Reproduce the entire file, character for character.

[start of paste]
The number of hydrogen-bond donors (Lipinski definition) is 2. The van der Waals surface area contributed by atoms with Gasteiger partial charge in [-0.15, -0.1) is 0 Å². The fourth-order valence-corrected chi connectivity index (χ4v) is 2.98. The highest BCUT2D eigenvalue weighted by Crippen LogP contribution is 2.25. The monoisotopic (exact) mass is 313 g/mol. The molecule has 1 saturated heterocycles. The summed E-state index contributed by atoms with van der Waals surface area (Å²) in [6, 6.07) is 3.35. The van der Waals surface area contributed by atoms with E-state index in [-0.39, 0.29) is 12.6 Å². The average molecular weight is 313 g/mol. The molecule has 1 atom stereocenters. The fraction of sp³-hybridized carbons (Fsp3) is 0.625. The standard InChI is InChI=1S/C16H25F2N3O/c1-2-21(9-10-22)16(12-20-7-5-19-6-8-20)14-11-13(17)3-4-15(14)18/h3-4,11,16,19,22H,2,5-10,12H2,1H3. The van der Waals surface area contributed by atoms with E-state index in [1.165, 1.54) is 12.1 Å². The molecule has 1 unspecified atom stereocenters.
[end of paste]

The number of hydrogen-bond donors (Lipinski definition) is 2. The van der Waals surface area contributed by atoms with Gasteiger partial charge in [-0.15, -0.1) is 0 Å². The fourth-order valence-corrected chi connectivity index (χ4v) is 2.98. The highest BCUT2D eigenvalue weighted by Crippen LogP contribution is 2.25. The monoisotopic (exact) mass is 313 g/mol. The molecule has 1 saturated heterocycles. The summed E-state index contributed by atoms with van der Waals surface area (Å²) in [6, 6.07) is 3.35. The van der Waals surface area contributed by atoms with E-state index in [-0.39, 0.29) is 12.6 Å². The average molecular weight is 313 g/mol. The molecule has 1 atom stereocenters. The fraction of sp³-hybridized carbons (Fsp3) is 0.625. The standard InChI is InChI=1S/C16H25F2N3O/c1-2-21(9-10-22)16(12-20-7-5-19-6-8-20)14-11-13(17)3-4-15(14)18/h3-4,11,16,19,22H,2,5-10,12H2,1H3. The van der Waals surface area contributed by atoms with E-state index in [1.165, 1.54) is 12.1 Å². The molecule has 1 unspecified atom stereocenters.